The slow-moving, unidentified object flying over South Korea’s border on Tuesday afternoon caused so much concern that soldiers issued loudspeaker warnings and ultimately fired more than 90 machine gun rounds in the air.
What first seemed like a provocative North Korean military incursion — perhaps a drone flight over the two countries’ highly secured border — turned out to be much more innocuous, the South Korean military said Wednesday.
After studying radar evidence and thermal imagery, those military officials now believe the incident was sparked by a group of large North Korean balloons — likely an effort to drop propaganda leaflets on the rogue state’s ideological adversaries in the South.
Though less serious than first reported, the incident underscores the heightened tensions along the border, and the region generally. That’s because of the North’s continued advancement as a nuclear state and its increasing technical prowess in developing missiles that can deliver warheads.
On Tuesday, though, the payload was obviously less threatening — a fact that emerged many hours after military officials fired shots and later told the news media about the incident.
South Korean military officials, closely allied with American forces, said Wednesday that their troops hadn’t overreacted to the potential provocation, which to them was reminiscent of a drone flight 18 months ago by the North that also prompted gunfire.
“We prepared for the worst-case scenario of the object being an enemy drone,” said Moon Sang-gyun, a South Korean military spokesman. “We prepared thoroughly according to procedure until the object was clearly identified.”
The governments of both nations, still locked in a decades-old and unsteady truce after Korean War, on occasion send propaganda messages across their shared border. The South has used massive loudspeakers to announce propaganda to the North’s troops and residents in its southern villages, for example.
But South Korean officials said the wind direction and the balloons’ shape in this case pointed to an effort by the North to most likely deliver anti-democracy messages.
The North’s past propaganda messages, which fall as balloons lose altitude, have sometimes landed atop high-rise apartments in Seoul — and even around the vast and leafy American military headquarters in the capital city’s center.
The South’s armed response, in some ways, reflects current tensions.
The North has conducted more than 60 missile tests since its young, dynastic ruler, Kim Jong Un, took power in late 2011. That includes more than two dozen missile tests and two underground nuclear detonations in the last 18 months.
The latest missile test, of a medium-range device that raised eyebrows among security analysts for its advanced fuel capability and potential distance, came on Sunday. The North had already conducted another missile test just a week before.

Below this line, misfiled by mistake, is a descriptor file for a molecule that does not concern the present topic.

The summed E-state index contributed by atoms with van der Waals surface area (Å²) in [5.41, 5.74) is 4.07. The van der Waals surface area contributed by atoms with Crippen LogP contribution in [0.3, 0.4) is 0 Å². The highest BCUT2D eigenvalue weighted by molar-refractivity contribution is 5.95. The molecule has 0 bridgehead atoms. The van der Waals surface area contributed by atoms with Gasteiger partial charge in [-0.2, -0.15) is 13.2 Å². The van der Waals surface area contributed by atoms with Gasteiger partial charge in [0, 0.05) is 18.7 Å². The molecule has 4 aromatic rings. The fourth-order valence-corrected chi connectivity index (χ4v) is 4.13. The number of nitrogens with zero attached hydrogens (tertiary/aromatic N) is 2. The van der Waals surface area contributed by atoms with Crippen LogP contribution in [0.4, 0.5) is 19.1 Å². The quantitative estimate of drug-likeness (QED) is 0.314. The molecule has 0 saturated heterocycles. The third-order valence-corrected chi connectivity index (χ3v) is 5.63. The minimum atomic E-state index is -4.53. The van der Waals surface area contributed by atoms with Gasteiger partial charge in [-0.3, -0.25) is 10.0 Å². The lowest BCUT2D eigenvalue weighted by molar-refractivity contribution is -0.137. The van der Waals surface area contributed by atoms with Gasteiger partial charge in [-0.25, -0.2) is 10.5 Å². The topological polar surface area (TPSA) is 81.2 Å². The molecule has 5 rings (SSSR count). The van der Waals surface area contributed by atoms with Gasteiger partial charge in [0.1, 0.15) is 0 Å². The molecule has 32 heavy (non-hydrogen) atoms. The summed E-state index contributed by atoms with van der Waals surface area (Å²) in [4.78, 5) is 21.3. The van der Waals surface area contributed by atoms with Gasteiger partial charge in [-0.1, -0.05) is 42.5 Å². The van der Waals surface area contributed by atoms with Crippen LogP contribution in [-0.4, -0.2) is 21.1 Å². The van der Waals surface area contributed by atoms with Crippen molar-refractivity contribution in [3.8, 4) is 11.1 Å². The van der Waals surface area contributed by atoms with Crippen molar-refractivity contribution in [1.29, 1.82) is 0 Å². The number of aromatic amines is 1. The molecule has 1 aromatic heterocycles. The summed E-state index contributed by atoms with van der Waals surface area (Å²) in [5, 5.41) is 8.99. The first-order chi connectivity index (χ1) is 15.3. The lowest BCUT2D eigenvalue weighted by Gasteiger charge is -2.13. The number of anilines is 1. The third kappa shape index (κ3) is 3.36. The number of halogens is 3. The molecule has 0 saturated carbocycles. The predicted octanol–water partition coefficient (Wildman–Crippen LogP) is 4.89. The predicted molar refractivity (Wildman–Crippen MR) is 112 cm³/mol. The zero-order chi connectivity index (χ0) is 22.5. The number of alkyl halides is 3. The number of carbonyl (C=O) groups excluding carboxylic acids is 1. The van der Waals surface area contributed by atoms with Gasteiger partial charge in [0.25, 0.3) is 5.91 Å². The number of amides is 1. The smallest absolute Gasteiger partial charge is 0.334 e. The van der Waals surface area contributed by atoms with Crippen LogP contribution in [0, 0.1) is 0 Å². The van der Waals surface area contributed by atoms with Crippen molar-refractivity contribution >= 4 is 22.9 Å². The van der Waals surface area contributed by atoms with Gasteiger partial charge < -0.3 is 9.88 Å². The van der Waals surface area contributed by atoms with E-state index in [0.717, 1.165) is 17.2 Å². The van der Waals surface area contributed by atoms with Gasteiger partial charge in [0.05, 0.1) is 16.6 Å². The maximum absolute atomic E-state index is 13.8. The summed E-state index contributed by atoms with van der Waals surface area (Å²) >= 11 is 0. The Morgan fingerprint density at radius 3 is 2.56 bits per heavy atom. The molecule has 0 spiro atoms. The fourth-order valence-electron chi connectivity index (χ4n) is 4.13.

All of these activities — considered “provocations” by American and South Korean officials — violate a series of United Nations Security Council resolutions.
The council Monday issued a strong statement of condemnation, saying more potential sanctions against the North Korean regime might be coming.
The condemnation was announced after the North’s state media said the apparent success of its most-recent Pukguksong-2 missile test had prompted the leader to order their mass production.
More than half of the launches under Kim’s tenure have been with short-range missiles, which have a range of roughly 600 miles, according to data collected by the Center for Strategic and International Studies, a Washington-based bipartisan research group.
Seoul, a metro area of 20 million people, is roughly 120 miles from Pyongyang, and much closer to the North’s border, making it a target for more conventional weapons, like artillery. U.S. forces here have installed a new defense system designed to protect other parts of South Korea from missiles.
The number of tests of medium-range missiles — which in theory could fly 1,500 miles, and perhaps be used against American targets elsewhere in Asia — has been on the rise, however.
The North’s recent behavior, coming immediately after the election of a new South Korean president who has signaled an intention to improve relations between the two countries, is puzzling, some say.
That, of course, is another hallmark of the North’s regimes, including under the previous leader, Kim Jong Il.
“I’m not sure what to make of this, honestly,” said Robert Kelly, a political science professor at Pusan National University in South Korea who also runs a blog about security in Asia.
Security experts, of course, worry most about the North developing an intercontinental ballistic missile capable of reaching the American mainland or other distant foe with a nuclear warhead.
That’s a challenging but not impossible goal for the regime, which is somewhat isolated technologically, slowing its progress. The regime faces a learning curve building not just the multistage vehicle for launching a warhead far into the atmosphere, but also the ability for it to hurtle back to Earth safely and accurately.
Such a capability would vastly improve the regime’s hold on power internally and externally — and its ability to negotiate with the international community on economic issues, like sanctions.
“They are going to sprint toward it regardless, because it will vastly improve their bargaining position,” Kelly said.
Kelly said he had no clear answers for what prompts the regime, which at times seems somewhat decentralized militarily, to try something like a balloon launch.
“The balloon ... might just be some random act by a local commander trying to impress his superiors,” he said.
Stiles is a special correspondent.